“I want to know what became of the changes
We waited for love to bring.
Were they only the fitful dreams
Of some greater awakening?
–Jackson Browne, The Pretender
The cultivation of sexual mindfulness
One rainy Friday afternoon in mid-summer, I traveled uptown to speak with Nicole Daedone, a former professor of semantics who now devotes herself full-time to teaching what must be one of the world’s most curious mindfulness techniques.
At Daedone’s OneTaste Urban Retreat Center in San Francisco, and at workshops she conducts around the world, practitioners gather together to do “Orgasmic Meditation” (“OM for short”) — a simple technique, really, but an odd one.
OM is done in pairs. In OM, a woman undresses from the waist down, lies on her back and receives direct clitoral stimulation from her (male or female) partner for fifteen minutes. Not to achieve sexual climax necessarily, though that might occasionally happen. Rather, just to practice sexual mindfulness for its own sake.
That’s it. That’s OM.
So why is this strange practice suddenly so popular? And why is Daedone’s book, Slow Sex: The Art and Craft of the Female Orgasm currently getting 4 and 1/2 stars on Amazon?
Sex in the 21st Century
Daedone’s work arrives at a curious point in modern sexual history.
With erotica flooding the internet, sex has become pretty much just another consumer commodity. Most Americans today are either overworked (not particularly conducive to good sex, which requires leisure) — or else unemployed (DEFINITELY not conducive to good sex). Many young people’s experience of sex seems to involve drunken hook-ups more than serious erotic exploration with a partner.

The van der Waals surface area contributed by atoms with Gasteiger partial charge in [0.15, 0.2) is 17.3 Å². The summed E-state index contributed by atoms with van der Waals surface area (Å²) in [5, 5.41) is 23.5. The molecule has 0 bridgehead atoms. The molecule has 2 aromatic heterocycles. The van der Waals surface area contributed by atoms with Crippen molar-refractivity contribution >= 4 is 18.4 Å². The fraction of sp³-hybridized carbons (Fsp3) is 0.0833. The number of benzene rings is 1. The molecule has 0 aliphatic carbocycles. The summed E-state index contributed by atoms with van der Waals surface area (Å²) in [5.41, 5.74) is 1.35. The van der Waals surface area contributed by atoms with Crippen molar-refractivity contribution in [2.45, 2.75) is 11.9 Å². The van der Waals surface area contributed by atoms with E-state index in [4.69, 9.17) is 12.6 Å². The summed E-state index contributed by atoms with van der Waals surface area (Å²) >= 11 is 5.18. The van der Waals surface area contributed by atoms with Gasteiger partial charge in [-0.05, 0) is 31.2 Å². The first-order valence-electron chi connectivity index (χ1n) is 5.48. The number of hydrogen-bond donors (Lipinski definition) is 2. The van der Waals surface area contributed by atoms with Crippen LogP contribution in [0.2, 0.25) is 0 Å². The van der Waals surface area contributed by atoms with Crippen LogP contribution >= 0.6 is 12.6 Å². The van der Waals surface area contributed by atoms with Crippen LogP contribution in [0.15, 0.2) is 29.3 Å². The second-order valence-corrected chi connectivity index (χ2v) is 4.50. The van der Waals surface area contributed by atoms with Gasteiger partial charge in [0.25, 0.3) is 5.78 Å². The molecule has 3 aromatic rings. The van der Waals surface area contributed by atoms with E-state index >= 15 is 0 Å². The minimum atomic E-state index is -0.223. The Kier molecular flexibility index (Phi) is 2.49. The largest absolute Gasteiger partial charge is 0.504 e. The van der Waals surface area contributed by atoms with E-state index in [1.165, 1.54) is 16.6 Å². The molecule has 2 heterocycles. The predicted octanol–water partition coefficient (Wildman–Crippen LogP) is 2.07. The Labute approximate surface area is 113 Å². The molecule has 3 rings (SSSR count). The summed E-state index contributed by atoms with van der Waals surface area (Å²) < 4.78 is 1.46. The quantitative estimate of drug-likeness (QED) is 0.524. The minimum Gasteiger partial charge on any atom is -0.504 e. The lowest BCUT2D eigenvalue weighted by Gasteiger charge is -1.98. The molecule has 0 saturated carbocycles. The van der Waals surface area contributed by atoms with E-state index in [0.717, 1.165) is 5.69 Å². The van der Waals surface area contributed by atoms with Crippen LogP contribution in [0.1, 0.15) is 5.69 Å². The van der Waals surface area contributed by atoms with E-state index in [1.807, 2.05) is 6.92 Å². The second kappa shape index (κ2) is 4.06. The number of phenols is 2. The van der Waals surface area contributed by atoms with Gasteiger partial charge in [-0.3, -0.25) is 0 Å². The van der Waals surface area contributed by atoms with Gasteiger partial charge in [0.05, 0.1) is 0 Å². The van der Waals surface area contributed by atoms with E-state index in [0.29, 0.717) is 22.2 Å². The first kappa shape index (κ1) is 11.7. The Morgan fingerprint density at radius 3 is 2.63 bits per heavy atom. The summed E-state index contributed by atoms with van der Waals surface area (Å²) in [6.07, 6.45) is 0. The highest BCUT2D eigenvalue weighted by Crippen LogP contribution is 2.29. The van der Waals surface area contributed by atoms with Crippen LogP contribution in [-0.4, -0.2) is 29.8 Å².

In short, it’s not a particularly sexy time to be alive. Many people’s most erotic experiences these days involve their electronic devices.
In these strange times, the field of human sexuality has become more professionalized and less idealistic. At the time of its founding in the 60’s and 70’s, sex therapy was closely linked to a more humanistic psychology. Now, after AIDS, DSM-III, the Reagan era, and the so-called “medicalization of sex therapy,” it’s a narrower and less daring enterprise.
Bringing back the body
Yet change is afoot. Various movements in sex therapy today are seeking again to more directly involve the body and the senses. One prominent research group has been exploring the application of mindfulness meditation techniques to sexual problems. Other practitioners are discussing healing techniques involving movement and dance.
Daedone’s recommendation that a woman spend 15 minutes paying attention to the touch of a finger on her clitoris seems in line with this general trend away from just talking about sexuality, and back towards living it. Though more radical than most of the work I see presented at national meetings, her work has the same emphasis on rediscovering sensuality and physicality — in a field that obviously can’t go very far without the body.
This year I managed to speak with Daedone when she passed through New York to lead a few workshops here. (Daedone’s OneTaste organization has groups in cities around the world — including in New York City. And no, OneTaste doesn’t mean what you think it does.)
Here below are my four original articles from 2012 containing my interview and discussion of Daedone and her work —
So is Slow Sex the future of sex therapy?
As Tracy Clark-Flory pointed out in her piece on Daedone for Salon, OM in its current form involves a level of public immodesty that’s going to make it a tough sell in the American heartland. So don’t count on Hope Springs’ Arnold and Kay from Omaha signing up for OneTaste retreats anytime soon.
But do count on sexual radicals like Daedone leading the way for the field of sex therapy — and for the rest of us more timid souls — as we attempt again to listen more carefully to the language of the body.
Copyright © Stephen Snyder, MD 2012
www.sexualityresource.com New York City